[Palmer et al., 2004] T.N. Palmer; A. Alessandri; U. Andersen; P. Cantelaube; M. Davey; P. Délécluse; M. Déqué; E. Diez; F.J. Doblas-Reyes; H. Feddersen; R. Graham; S. Gualdi; J.F. Guérémy; R. Hagedorn; M. Hoshen; N. Keenlyside; M. Latif; A. Lazar; E. Maisonnave; V. Marletto; A.P. Morse; B. Orfila; P. Rogel; J.M. Terres; M.C. Thomsen Development of a European multi-model ensemble system for seasonal to interannual prediction (DEMETER), Bull. Am. Meteorol. Soc., Volume 85 (2004), pp. 853-872

[Preethi et al., 2010] B. Preethi; R.H. Kripalani; K.K. Kumar Indian summer monsoon rainfall variability in global coupled ocean-atmosphere models, Clim. Dynam., Volume 35 (2010), pp. 1521-1539

[Rajagopalan et al., 2002] B. Rajagopalan; U. Lall; S.E. Zebiak Categorical climate forecasts through regularization and optimal combination of multiple GCM ensembles, Mon. Weather Rev., Volume 130 (2002), pp. 1792-1811

[Rajeevan et al., 2006] M. Rajeevan; J. Bhate; J. Kale; B. Lal High-resolution daily gridded rainfall data for the Indian region: analysis of break and active monsoon spells, Curr. Sci., Volume 91 (2006), pp. 296-306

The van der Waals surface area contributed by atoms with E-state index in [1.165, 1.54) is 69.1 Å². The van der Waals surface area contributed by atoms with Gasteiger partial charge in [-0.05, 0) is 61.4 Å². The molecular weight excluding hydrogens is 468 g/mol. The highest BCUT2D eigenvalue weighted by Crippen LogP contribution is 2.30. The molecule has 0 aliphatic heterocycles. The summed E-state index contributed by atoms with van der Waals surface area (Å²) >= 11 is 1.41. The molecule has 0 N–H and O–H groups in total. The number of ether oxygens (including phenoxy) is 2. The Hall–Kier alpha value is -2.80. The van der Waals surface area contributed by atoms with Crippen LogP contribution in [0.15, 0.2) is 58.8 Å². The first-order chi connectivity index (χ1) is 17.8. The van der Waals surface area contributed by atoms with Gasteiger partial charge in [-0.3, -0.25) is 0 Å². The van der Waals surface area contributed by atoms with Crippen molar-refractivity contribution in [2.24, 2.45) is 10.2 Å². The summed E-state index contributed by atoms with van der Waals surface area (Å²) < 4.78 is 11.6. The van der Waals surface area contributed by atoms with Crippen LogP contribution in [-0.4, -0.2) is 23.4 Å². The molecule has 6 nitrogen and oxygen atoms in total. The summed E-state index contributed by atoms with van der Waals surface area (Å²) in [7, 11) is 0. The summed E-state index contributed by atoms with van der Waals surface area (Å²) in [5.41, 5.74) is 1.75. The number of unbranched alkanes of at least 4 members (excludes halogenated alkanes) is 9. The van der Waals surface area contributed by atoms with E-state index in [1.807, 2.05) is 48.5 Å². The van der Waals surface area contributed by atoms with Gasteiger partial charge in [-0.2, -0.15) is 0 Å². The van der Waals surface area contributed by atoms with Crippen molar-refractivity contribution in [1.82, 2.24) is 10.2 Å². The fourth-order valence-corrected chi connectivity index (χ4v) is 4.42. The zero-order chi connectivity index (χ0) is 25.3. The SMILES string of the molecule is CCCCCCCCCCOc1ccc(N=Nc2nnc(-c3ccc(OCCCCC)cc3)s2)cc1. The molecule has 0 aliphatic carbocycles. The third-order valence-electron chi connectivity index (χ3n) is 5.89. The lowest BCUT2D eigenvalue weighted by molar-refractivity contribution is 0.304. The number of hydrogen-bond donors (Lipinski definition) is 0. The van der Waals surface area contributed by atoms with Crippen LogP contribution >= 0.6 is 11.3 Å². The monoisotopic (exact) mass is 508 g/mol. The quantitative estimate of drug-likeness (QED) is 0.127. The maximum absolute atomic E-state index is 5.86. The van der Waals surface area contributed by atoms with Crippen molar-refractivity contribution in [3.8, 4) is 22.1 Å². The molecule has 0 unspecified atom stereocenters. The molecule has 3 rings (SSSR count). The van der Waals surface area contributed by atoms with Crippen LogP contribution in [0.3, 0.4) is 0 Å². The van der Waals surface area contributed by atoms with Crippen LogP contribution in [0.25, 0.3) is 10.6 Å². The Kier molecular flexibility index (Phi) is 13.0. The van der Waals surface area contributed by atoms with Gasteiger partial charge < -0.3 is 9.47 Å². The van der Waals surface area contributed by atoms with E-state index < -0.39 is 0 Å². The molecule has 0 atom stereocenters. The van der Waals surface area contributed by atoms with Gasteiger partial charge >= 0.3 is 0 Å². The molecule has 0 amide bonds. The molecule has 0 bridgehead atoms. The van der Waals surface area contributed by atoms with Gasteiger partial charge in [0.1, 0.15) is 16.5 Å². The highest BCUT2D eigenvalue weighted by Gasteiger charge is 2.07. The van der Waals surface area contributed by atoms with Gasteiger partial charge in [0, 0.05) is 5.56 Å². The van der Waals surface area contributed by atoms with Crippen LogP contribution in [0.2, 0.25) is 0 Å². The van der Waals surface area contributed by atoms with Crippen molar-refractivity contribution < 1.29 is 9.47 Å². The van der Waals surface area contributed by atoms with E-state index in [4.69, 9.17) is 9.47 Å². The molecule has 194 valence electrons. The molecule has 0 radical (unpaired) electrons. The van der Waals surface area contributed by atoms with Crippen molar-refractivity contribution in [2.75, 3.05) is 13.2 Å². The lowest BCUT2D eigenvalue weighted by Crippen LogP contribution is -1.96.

[Rajeevan et al., 2007] M. Rajeevan; D.S. Pai; R. Anil Kumar; B. Lal New Statistical models for long-range forecasting of southwest monsoon rainfall over India, Clim. Dynam., Volume 28 (2007), pp. 813-828

[Robertson et al., 2004] A.W. Robertson; U. Lall; S.E. Zebiak; L. Goddard Improved combination of multiple atmospheric GCM ensembles for seasonal prediction, Mon. Weather Rev., Volume 132 (2004), pp. 2732-2744

[Roeckner et al., 1996] E. Roeckner; K. Arpe; L. Bengtsson; M. Christoph; M. Claussen; L. Dümenil; M. Esch; M. Giorgetta; U. Schlese; U. Schulzweida The atmospheric general circulation model ECHAM4: Model description and simulation of present-day climate, Max-Planck-Institut für Meteorologie Rep. 218, Hamburg, Germany, 1996 (90 p)

[Saha et al., 2006] S. Saha; S. Nadiga; C. Thiaw; J. Wang; W. Wang; Q. Zhang; H.M. Van Den Dool; H.L. Pan; S. Moorthi; D. Behringer; D. Stokes; M. Pena; S. Lord; G. White; W. Ebisuzaki; P. Peng; P. Xie The NCEP climate forecast system, J. Climate, Volume 19 (2006), pp. 3483-3517